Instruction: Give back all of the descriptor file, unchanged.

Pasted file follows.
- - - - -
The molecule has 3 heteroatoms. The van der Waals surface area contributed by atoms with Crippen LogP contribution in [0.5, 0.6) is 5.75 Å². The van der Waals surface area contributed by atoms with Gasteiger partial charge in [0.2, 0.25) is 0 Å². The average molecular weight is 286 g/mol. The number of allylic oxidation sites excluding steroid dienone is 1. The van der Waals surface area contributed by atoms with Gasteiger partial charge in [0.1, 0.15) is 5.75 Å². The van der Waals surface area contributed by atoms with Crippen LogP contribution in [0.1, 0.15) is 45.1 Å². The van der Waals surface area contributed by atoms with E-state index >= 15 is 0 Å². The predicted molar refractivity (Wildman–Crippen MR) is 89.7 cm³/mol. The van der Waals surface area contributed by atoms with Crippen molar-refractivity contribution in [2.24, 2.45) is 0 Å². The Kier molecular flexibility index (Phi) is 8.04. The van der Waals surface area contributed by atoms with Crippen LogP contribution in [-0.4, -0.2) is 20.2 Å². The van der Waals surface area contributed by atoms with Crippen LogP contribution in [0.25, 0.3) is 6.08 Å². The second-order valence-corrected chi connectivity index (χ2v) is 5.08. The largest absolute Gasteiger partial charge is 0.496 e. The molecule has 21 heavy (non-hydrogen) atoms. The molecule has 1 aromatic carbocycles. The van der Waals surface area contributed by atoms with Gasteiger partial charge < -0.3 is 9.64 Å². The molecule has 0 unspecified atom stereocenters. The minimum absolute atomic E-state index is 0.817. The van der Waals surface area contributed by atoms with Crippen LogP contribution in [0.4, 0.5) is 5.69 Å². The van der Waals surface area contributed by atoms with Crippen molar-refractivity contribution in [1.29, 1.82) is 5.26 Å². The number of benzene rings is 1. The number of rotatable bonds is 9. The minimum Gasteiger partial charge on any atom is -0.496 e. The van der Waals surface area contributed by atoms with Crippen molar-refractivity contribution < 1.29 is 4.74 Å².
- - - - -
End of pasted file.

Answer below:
The molecule has 3 heteroatoms. The van der Waals surface area contributed by atoms with Crippen LogP contribution in [0.5, 0.6) is 5.75 Å². The van der Waals surface area contributed by atoms with Gasteiger partial charge in [0.2, 0.25) is 0 Å². The average molecular weight is 286 g/mol. The number of allylic oxidation sites excluding steroid dienone is 1. The van der Waals surface area contributed by atoms with Gasteiger partial charge in [0.1, 0.15) is 5.75 Å². The van der Waals surface area contributed by atoms with Crippen LogP contribution in [0.1, 0.15) is 45.1 Å². The van der Waals surface area contributed by atoms with E-state index >= 15 is 0 Å². The predicted molar refractivity (Wildman–Crippen MR) is 89.7 cm³/mol. The van der Waals surface area contributed by atoms with Crippen molar-refractivity contribution in [2.24, 2.45) is 0 Å². The Kier molecular flexibility index (Phi) is 8.04. The van der Waals surface area contributed by atoms with Crippen LogP contribution in [-0.4, -0.2) is 20.2 Å². The van der Waals surface area contributed by atoms with Crippen LogP contribution in [0.25, 0.3) is 6.08 Å². The second-order valence-corrected chi connectivity index (χ2v) is 5.08. The largest absolute Gasteiger partial charge is 0.496 e. The molecule has 21 heavy (non-hydrogen) atoms. The molecule has 1 aromatic carbocycles. The van der Waals surface area contributed by atoms with Gasteiger partial charge < -0.3 is 9.64 Å². The molecule has 0 unspecified atom stereocenters. The minimum absolute atomic E-state index is 0.817. The van der Waals surface area contributed by atoms with Crippen LogP contribution in [0.4, 0.5) is 5.69 Å². The van der Waals surface area contributed by atoms with Crippen molar-refractivity contribution in [1.29, 1.82) is 5.26 Å². The number of benzene rings is 1. The number of rotatable bonds is 9. The minimum Gasteiger partial charge on any atom is -0.496 e. The van der Waals surface area contributed by atoms with Crippen molar-refractivity contribution < 1.29 is 4.74 Å².